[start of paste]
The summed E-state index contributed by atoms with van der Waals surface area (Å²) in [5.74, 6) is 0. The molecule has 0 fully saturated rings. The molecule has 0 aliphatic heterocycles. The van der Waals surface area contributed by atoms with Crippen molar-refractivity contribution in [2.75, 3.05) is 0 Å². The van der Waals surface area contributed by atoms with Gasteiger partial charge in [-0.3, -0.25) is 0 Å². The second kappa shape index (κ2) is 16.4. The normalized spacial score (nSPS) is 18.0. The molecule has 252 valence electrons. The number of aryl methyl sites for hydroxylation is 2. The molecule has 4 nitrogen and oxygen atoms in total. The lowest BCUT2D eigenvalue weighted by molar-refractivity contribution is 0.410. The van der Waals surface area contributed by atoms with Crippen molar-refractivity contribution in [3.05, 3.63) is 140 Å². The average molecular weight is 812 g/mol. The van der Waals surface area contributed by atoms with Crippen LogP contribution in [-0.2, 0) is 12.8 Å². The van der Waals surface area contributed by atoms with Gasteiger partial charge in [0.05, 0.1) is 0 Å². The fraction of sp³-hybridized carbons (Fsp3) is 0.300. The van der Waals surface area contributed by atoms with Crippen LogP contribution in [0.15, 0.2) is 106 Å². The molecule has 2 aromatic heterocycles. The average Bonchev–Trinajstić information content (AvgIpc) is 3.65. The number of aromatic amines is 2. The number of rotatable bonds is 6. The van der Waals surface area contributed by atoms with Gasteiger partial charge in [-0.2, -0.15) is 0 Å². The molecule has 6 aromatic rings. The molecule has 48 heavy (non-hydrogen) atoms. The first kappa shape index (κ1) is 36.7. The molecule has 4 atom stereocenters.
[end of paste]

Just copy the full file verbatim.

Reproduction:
The summed E-state index contributed by atoms with van der Waals surface area (Å²) in [5.74, 6) is 0. The molecule has 0 fully saturated rings. The molecule has 0 aliphatic heterocycles. The van der Waals surface area contributed by atoms with Crippen molar-refractivity contribution in [2.75, 3.05) is 0 Å². The van der Waals surface area contributed by atoms with Gasteiger partial charge in [-0.3, -0.25) is 0 Å². The second kappa shape index (κ2) is 16.4. The normalized spacial score (nSPS) is 18.0. The molecule has 252 valence electrons. The number of aryl methyl sites for hydroxylation is 2. The molecule has 4 nitrogen and oxygen atoms in total. The lowest BCUT2D eigenvalue weighted by molar-refractivity contribution is 0.410. The van der Waals surface area contributed by atoms with Crippen molar-refractivity contribution in [3.05, 3.63) is 140 Å². The average molecular weight is 812 g/mol. The van der Waals surface area contributed by atoms with Crippen LogP contribution in [-0.2, 0) is 12.8 Å². The van der Waals surface area contributed by atoms with Gasteiger partial charge in [0.05, 0.1) is 0 Å². The fraction of sp³-hybridized carbons (Fsp3) is 0.300. The van der Waals surface area contributed by atoms with Crippen LogP contribution in [0.15, 0.2) is 106 Å². The molecule has 2 aromatic heterocycles. The average Bonchev–Trinajstić information content (AvgIpc) is 3.65. The number of aromatic amines is 2. The number of rotatable bonds is 6. The van der Waals surface area contributed by atoms with Gasteiger partial charge in [-0.2, -0.15) is 0 Å². The molecule has 6 aromatic rings. The molecule has 48 heavy (non-hydrogen) atoms. The first kappa shape index (κ1) is 36.7. The molecule has 4 atom stereocenters.